NOAA HAILS CONGRESSIONAL PASSAGE OF FISHERIES BILL
Dec. 19, 2006 — NOAA is hailing the passage by Congress of a bill to reauthorize the Magnuson-Stevens Fishery Conservation and Management Act. This final step was years in the making, with much debate and compromise between the House, Senate the administration, conservation groups and fishing industries. Some doubted it would happen in this session of Congress. However, in the final hours before recessing until January, Congress surprised everyone and approved a bill that pleased fishery stakeholders that usually have disparate points of view. (Click NOAA image for larger view of recreational fishing in Surf, Calif. Click here for high resolution version. Please credit “NOAA.”)
Staff at the NOAA Fisheries Service worked tirelessly throughout the process to guide the bill, advise the Congress, inform the public and ultimately to secure passage of this important legislation.
"All of us at the Department of Commerce and the NOAA Fisheries Service are pleased with the tremendous support for the bill from our constituents," said Bill Hogarth, director of the NOAA Fisheries Service. "Along with commercial and recreational fishing groups and environmental organizations, we have found common ground in our shared goal to secure strong fishing industries and healthy marine ecosystems, and this legislation will help us achieve that goal."
Hogarth said the new and welcome mandates give NOAA and the eight regional fishery management councils stronger authorities, which will help them to be better stewards of America's ocean resources. All the major components of the bill also were included in the administration draft, sent to Congress last year for consideration.
Namely, NOAA is pleased that the bill will allow the government to end overfishing and to manage more fisheries with market-based programs, through individual quota shares. Both goals are key elements of the President's Ocean Action Plan, along with the development of a national registry of recreational fishermen and a stronger emphasis on ecosystem-based fisheries management. Hogarth noted that market-based management for certain key fisheries will allow fishermen to manage their operations for greater profit and safety.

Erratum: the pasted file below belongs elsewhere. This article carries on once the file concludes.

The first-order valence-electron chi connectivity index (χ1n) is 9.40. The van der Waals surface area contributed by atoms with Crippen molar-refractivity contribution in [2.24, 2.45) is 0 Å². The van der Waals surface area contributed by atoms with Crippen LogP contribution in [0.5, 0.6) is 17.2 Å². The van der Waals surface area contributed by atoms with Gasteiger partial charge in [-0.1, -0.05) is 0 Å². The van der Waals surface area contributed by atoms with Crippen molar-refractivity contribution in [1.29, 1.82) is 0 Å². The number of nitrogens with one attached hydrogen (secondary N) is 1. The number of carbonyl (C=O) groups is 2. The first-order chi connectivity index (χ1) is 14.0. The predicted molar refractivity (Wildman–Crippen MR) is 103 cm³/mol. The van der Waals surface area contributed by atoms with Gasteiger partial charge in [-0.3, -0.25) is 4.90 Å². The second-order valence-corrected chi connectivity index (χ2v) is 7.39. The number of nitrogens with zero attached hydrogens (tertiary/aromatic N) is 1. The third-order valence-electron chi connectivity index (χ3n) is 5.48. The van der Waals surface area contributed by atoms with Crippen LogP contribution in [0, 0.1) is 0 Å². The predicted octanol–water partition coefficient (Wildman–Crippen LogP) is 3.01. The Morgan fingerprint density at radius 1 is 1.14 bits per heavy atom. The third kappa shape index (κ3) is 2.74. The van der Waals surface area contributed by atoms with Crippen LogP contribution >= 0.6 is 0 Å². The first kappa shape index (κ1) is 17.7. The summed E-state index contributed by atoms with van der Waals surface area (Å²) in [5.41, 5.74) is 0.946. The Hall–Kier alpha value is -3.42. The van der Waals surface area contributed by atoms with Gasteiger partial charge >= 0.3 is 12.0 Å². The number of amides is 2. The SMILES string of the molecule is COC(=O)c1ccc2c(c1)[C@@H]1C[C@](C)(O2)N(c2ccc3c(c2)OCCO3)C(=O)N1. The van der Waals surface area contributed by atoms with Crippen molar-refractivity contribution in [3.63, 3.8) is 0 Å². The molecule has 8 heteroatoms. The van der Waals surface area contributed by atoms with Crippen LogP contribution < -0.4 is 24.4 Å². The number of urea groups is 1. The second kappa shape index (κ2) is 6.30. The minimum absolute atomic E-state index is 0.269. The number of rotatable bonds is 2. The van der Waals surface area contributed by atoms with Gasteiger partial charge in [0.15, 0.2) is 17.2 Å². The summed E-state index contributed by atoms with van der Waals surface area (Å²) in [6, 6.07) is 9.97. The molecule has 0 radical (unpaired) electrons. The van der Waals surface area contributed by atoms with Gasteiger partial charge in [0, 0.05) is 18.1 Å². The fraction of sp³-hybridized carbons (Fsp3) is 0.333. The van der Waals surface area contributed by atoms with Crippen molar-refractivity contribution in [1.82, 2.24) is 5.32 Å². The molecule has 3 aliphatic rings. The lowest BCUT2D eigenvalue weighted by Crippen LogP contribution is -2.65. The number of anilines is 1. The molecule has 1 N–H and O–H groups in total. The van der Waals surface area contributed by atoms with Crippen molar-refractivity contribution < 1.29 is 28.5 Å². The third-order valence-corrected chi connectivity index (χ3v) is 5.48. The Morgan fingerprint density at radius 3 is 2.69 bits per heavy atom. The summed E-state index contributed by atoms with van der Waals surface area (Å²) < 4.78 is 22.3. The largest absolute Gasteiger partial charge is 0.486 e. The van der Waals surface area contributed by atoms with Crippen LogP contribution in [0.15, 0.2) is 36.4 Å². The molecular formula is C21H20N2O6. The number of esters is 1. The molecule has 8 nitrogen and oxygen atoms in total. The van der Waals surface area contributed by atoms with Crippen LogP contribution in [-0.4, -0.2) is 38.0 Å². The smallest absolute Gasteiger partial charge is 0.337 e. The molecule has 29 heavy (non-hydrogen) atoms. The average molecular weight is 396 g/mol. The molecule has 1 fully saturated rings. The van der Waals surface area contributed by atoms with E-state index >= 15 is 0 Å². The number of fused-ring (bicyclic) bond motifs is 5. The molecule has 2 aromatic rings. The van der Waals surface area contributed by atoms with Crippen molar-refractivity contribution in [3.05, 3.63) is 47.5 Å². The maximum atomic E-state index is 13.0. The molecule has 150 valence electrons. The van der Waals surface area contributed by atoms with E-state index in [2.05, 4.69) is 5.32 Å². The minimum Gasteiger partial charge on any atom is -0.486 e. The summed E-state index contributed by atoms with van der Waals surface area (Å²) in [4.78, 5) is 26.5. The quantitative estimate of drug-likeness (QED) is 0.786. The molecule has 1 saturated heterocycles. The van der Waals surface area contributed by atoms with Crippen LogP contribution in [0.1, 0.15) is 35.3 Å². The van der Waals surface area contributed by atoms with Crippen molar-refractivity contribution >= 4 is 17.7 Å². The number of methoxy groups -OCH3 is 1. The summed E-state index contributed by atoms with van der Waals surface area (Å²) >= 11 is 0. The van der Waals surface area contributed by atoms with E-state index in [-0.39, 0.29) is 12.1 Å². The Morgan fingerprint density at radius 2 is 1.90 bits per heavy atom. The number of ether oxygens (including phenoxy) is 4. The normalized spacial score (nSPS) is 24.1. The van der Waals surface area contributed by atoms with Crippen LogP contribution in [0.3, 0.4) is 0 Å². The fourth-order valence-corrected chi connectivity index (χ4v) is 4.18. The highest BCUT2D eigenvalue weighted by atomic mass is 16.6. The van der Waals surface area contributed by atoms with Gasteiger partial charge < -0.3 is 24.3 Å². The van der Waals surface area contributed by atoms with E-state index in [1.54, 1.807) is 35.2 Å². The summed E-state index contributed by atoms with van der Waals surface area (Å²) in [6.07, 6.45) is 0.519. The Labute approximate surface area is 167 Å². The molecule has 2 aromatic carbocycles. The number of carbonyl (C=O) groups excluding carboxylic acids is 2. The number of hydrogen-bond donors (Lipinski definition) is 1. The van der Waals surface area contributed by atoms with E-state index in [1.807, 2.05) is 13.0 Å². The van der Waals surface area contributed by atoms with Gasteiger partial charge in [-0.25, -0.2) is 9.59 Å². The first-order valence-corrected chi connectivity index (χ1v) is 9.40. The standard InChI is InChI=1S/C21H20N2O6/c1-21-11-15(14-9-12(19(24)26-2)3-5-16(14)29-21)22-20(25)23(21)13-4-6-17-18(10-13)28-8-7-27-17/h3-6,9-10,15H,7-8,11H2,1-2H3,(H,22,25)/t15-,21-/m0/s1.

Central to the Ocean Action Plan and the Magnuson-Stevens Act reauthorization bill is a greater use of science in the fishery management process. Under the new law, fishing limits are required to be set within the range of scientific recommendations. Currently, most fishery managers abide by this principle, but it isn't always the case.
Hogarth's team is now positioning itself to implement the new mandates in the bill, assuming it is signed by the President. Policy analysts are studying the new provisions and will meet with the eight fishery management councils in January to kick off an implementation plan.
"We look forward to a busy and rewarding 2007 as we begin to implement these new provisions," Hogarth said. "While we've seen some progress in rebuilding the nation's fisheries, we feel that this bill gives us the legal tools we've needed to achieve even greater, more rapid success."
The Magnuson-Stevens Act was first enacted into law in 1976 to govern fishing activities in federal waters and was last amended in 1996. Most notably, the Magnuson-Stevens Act aided in the development of the domestic fishing industry by phasing out foreign fishing, and it created the regional fishery management council system to govern fishing activities and conservation efforts.
In 2007 NOAA, an agency of the U.S. Commerce Department, celebrates 200 years of science and service to the nation. Starting with the establishment of the U.S. Coast and Geodetic Survey in 1807 by Thomas Jefferson much of America's scientific heritage is rooted in NOAA. The agency is dedicated to enhancing economic security and national safety through the prediction and research of weather and climate-related events and information service delivery for transportation, and by providing environmental stewardship of the nation's coastal and marine resources. Through the emerging Global Earth Observation System of Systems (GEOSS), NOAA is working with its federal partners, more than 60 countries and the European Commission to develop a global monitoring network that is as integrated as the planet it observes, predicts and protects.
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